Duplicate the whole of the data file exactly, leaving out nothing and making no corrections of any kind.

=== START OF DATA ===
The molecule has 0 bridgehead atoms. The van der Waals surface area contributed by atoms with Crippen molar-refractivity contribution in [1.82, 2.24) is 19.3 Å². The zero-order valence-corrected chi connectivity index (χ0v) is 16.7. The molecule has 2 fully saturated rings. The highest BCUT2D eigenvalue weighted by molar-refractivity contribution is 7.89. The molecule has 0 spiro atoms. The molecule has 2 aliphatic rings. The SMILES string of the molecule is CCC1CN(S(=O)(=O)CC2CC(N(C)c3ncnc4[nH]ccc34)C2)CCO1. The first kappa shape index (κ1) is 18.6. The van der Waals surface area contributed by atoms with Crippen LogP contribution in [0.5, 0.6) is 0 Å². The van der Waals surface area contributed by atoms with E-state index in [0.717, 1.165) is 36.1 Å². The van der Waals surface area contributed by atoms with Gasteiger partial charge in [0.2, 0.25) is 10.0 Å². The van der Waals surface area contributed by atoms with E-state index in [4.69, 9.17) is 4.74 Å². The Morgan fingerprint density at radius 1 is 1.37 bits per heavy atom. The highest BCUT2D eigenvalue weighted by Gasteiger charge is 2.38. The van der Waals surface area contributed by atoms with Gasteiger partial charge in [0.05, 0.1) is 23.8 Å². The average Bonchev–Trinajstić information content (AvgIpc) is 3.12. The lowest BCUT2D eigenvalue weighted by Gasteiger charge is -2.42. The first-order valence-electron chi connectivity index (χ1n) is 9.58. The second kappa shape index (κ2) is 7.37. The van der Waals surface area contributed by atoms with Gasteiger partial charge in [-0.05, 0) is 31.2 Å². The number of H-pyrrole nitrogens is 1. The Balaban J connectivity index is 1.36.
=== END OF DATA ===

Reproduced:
The molecule has 0 bridgehead atoms. The van der Waals surface area contributed by atoms with Crippen molar-refractivity contribution in [1.82, 2.24) is 19.3 Å². The zero-order valence-corrected chi connectivity index (χ0v) is 16.7. The molecule has 2 fully saturated rings. The highest BCUT2D eigenvalue weighted by molar-refractivity contribution is 7.89. The molecule has 0 spiro atoms. The molecule has 2 aliphatic rings. The SMILES string of the molecule is CCC1CN(S(=O)(=O)CC2CC(N(C)c3ncnc4[nH]ccc34)C2)CCO1. The first kappa shape index (κ1) is 18.6. The van der Waals surface area contributed by atoms with Crippen LogP contribution in [0.5, 0.6) is 0 Å². The van der Waals surface area contributed by atoms with E-state index in [0.717, 1.165) is 36.1 Å². The van der Waals surface area contributed by atoms with Gasteiger partial charge in [0.2, 0.25) is 10.0 Å². The van der Waals surface area contributed by atoms with E-state index in [4.69, 9.17) is 4.74 Å². The Morgan fingerprint density at radius 1 is 1.37 bits per heavy atom. The highest BCUT2D eigenvalue weighted by Gasteiger charge is 2.38. The van der Waals surface area contributed by atoms with Gasteiger partial charge in [0.05, 0.1) is 23.8 Å². The average Bonchev–Trinajstić information content (AvgIpc) is 3.12. The lowest BCUT2D eigenvalue weighted by Gasteiger charge is -2.42. The first-order valence-electron chi connectivity index (χ1n) is 9.58. The second kappa shape index (κ2) is 7.37. The van der Waals surface area contributed by atoms with Gasteiger partial charge in [-0.05, 0) is 31.2 Å². The number of H-pyrrole nitrogens is 1. The Balaban J connectivity index is 1.36.